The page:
It is not valid it was sweared while you were angry . You can eat for your knowledge read the following ruling of Aagha e Sistani
2680. The conditions for validity of an oath are:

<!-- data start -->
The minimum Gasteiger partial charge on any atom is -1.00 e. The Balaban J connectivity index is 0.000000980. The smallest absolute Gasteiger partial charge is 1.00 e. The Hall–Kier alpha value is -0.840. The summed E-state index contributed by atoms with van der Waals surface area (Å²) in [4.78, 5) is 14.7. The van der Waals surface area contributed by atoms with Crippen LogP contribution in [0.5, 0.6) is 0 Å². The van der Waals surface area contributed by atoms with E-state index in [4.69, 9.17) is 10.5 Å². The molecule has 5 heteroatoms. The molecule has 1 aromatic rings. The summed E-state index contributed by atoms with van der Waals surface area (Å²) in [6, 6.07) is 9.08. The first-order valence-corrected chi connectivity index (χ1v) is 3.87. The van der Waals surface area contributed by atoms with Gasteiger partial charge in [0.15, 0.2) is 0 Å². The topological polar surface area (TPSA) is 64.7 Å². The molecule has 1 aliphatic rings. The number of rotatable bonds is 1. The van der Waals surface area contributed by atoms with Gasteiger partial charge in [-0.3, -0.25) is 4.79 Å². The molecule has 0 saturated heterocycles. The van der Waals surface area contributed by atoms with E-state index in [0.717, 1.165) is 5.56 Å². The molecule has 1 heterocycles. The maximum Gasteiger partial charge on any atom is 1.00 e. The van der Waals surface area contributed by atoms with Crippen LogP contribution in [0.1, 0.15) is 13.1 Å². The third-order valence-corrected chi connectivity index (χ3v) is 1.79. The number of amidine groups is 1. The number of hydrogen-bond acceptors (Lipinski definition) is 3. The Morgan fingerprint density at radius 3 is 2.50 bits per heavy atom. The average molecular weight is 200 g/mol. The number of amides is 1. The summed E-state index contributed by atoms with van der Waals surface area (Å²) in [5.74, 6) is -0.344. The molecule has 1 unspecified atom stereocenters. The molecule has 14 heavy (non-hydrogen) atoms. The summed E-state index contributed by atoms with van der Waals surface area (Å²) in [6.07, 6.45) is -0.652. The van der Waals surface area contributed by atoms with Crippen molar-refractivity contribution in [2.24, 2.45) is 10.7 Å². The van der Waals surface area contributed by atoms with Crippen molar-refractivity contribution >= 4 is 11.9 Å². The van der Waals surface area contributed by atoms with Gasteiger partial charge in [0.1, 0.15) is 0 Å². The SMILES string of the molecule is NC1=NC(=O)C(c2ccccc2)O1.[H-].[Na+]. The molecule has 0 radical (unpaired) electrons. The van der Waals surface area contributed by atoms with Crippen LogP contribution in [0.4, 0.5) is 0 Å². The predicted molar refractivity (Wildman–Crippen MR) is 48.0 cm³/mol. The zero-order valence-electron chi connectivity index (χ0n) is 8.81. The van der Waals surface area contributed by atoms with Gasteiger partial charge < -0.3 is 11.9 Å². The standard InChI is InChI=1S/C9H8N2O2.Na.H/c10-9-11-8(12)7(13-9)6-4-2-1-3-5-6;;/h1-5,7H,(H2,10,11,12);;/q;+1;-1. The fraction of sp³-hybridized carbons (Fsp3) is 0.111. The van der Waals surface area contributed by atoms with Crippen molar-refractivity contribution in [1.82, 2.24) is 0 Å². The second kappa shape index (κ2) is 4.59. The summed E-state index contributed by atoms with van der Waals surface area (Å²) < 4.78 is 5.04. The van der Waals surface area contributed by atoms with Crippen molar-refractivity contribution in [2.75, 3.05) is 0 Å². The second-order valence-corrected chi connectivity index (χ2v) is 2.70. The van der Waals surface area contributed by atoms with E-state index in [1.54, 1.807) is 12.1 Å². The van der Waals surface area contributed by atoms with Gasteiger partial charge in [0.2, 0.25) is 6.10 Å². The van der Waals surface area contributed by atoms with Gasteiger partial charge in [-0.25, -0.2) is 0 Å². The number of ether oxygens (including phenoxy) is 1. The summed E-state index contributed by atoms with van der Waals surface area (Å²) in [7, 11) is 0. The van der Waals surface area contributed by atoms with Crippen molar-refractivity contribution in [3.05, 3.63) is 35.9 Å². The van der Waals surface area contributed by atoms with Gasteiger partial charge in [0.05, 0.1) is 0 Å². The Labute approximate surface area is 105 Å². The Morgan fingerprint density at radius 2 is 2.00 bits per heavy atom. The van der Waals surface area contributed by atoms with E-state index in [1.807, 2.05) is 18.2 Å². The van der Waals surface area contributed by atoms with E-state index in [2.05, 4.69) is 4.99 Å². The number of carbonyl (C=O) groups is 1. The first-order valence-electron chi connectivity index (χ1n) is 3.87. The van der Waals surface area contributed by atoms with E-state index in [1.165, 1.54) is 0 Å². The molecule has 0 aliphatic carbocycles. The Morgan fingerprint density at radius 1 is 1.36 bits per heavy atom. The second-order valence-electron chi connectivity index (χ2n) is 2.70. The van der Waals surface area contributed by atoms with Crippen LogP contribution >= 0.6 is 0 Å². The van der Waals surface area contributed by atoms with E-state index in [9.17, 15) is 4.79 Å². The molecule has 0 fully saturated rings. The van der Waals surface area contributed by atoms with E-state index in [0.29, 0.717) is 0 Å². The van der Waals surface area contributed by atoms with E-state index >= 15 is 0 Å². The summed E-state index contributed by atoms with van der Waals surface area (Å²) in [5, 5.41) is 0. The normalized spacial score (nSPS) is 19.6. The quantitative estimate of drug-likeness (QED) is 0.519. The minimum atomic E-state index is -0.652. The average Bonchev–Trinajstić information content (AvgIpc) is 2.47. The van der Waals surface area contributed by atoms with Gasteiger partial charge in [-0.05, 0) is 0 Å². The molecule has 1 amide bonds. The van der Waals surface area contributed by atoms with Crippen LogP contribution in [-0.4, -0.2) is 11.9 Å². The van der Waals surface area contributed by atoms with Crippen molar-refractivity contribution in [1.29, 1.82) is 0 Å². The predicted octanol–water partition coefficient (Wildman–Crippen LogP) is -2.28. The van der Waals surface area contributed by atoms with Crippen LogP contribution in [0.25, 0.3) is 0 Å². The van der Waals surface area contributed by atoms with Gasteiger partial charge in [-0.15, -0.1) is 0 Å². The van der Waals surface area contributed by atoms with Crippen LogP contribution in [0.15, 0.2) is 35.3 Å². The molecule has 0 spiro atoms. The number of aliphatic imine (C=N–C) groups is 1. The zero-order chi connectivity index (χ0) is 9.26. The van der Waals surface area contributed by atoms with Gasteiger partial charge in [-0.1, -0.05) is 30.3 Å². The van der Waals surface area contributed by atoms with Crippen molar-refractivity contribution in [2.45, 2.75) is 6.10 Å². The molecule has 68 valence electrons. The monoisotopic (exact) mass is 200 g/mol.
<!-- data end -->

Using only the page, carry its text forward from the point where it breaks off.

A person who takes an oath should be Baligh and sane, and should do so with free will and clear intention. Hence, an oath by a minor, an insane person, an intoxicated person, or by a person who has been coerced to take an oath, will not be in order. Similarly, if he takes an oath involuntarily, or unintentionally, in a state of excitement, the oath will be void. An oath taken for the performance of an act which is haraam or makrooh, is not valid. Similarly, an oath for renouncing an act which is obligatory or Mustahab is also void. And if he takes an oath to perform a normal or usual act, it will be valid, if that act has any preference in the estimation of sensible people. Similarly, if he takes an oath for renouncing a usually permissible act, it will be valid if it is deemed more preferable than its performance, by the sensible people. In fact, in each case, his own judgement about the preferences will be enough to grant validity to the oath, even if other sensible people may not concur. The oath must be sworn by one of those names of the Almighty Allah which are exclusively used for Him, (e.g. 'Allah'). And even if he swears by a name which is used for other beings also, but is used so extensively for Him, that when any person utters that name one is reminded of Him Alone, for example, if he swears by the name Khaliq (the Creator) and Raziq (the Bestower), the oath will be in order. In fact, if he uses other names or attributes of Allah, which do not remind of Him, but give that connotation when used during an oath, like Samee' (All Hearing) or Baseer (All Seeing), even then the oath will be valid. The oath should be uttered in words, but a dumb person can take an oath by making a sign. Similarly, if a person is unable to utter the words, he may write down the oath, repeating in his mind the intention for it, that will be a valid oath, though as a precaution, he may confirm the oath in other ways as well. It should be possible for him to act upon his oath. And if he was able to act upon the oath when he took it, but became incapable of acting upon it later, the oath becomes nullified from the time he became incapable of acting upon it, provided that he did not incapacitate himself purposely. And the same rule applies if acting upon one's vow, oath, or covenant, involves unbearable hardship.